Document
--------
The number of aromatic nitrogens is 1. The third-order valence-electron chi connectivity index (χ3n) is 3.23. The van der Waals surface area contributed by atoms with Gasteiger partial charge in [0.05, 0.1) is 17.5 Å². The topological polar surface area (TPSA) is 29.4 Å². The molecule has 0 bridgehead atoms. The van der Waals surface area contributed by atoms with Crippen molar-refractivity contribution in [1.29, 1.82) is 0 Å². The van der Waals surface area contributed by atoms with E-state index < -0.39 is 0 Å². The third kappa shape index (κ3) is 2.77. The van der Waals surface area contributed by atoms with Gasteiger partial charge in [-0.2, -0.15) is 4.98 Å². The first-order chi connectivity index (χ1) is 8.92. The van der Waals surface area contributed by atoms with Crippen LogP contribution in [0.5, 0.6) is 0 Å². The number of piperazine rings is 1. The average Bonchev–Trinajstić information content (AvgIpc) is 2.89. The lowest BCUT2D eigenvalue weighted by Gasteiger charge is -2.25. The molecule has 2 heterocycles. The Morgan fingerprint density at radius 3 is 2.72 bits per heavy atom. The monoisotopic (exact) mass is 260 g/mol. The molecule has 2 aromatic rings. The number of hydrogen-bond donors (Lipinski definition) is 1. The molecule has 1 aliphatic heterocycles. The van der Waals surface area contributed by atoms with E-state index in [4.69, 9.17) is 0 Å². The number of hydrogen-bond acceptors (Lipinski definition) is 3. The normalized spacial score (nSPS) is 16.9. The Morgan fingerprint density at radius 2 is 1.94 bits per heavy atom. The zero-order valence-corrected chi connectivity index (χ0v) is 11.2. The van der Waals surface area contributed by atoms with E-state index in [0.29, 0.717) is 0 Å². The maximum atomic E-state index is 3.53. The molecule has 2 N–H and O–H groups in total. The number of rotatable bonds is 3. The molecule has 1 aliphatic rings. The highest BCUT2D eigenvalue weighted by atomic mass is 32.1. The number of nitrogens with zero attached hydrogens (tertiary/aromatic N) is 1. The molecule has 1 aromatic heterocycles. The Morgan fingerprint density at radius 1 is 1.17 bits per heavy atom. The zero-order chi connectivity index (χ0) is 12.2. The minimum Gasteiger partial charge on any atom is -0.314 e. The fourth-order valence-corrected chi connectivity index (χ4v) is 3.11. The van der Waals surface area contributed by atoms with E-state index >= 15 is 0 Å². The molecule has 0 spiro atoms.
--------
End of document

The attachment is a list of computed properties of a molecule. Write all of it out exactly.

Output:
The number of aromatic nitrogens is 1. The third-order valence-electron chi connectivity index (χ3n) is 3.23. The van der Waals surface area contributed by atoms with Gasteiger partial charge in [0.05, 0.1) is 17.5 Å². The topological polar surface area (TPSA) is 29.4 Å². The molecule has 0 bridgehead atoms. The van der Waals surface area contributed by atoms with Crippen molar-refractivity contribution in [1.29, 1.82) is 0 Å². The van der Waals surface area contributed by atoms with E-state index < -0.39 is 0 Å². The third kappa shape index (κ3) is 2.77. The van der Waals surface area contributed by atoms with Gasteiger partial charge in [-0.2, -0.15) is 4.98 Å². The first-order chi connectivity index (χ1) is 8.92. The van der Waals surface area contributed by atoms with Crippen LogP contribution in [0.5, 0.6) is 0 Å². The number of piperazine rings is 1. The average Bonchev–Trinajstić information content (AvgIpc) is 2.89. The lowest BCUT2D eigenvalue weighted by Gasteiger charge is -2.25. The molecule has 2 heterocycles. The Morgan fingerprint density at radius 3 is 2.72 bits per heavy atom. The monoisotopic (exact) mass is 260 g/mol. The molecule has 2 aromatic rings. The number of hydrogen-bond donors (Lipinski definition) is 1. The molecule has 1 aliphatic heterocycles. The van der Waals surface area contributed by atoms with E-state index in [4.69, 9.17) is 0 Å². The number of hydrogen-bond acceptors (Lipinski definition) is 3. The normalized spacial score (nSPS) is 16.9. The Morgan fingerprint density at radius 2 is 1.94 bits per heavy atom. The zero-order valence-corrected chi connectivity index (χ0v) is 11.2. The van der Waals surface area contributed by atoms with E-state index in [0.29, 0.717) is 0 Å². The maximum atomic E-state index is 3.53. The molecule has 2 N–H and O–H groups in total. The number of rotatable bonds is 3. The molecule has 1 aliphatic rings. The highest BCUT2D eigenvalue weighted by atomic mass is 32.1. The number of nitrogens with zero attached hydrogens (tertiary/aromatic N) is 1. The molecule has 1 aromatic heterocycles. The Morgan fingerprint density at radius 1 is 1.17 bits per heavy atom. The zero-order chi connectivity index (χ0) is 12.2. The minimum Gasteiger partial charge on any atom is -0.314 e. The fourth-order valence-corrected chi connectivity index (χ4v) is 3.11. The van der Waals surface area contributed by atoms with E-state index >= 15 is 0 Å². The molecule has 0 spiro atoms.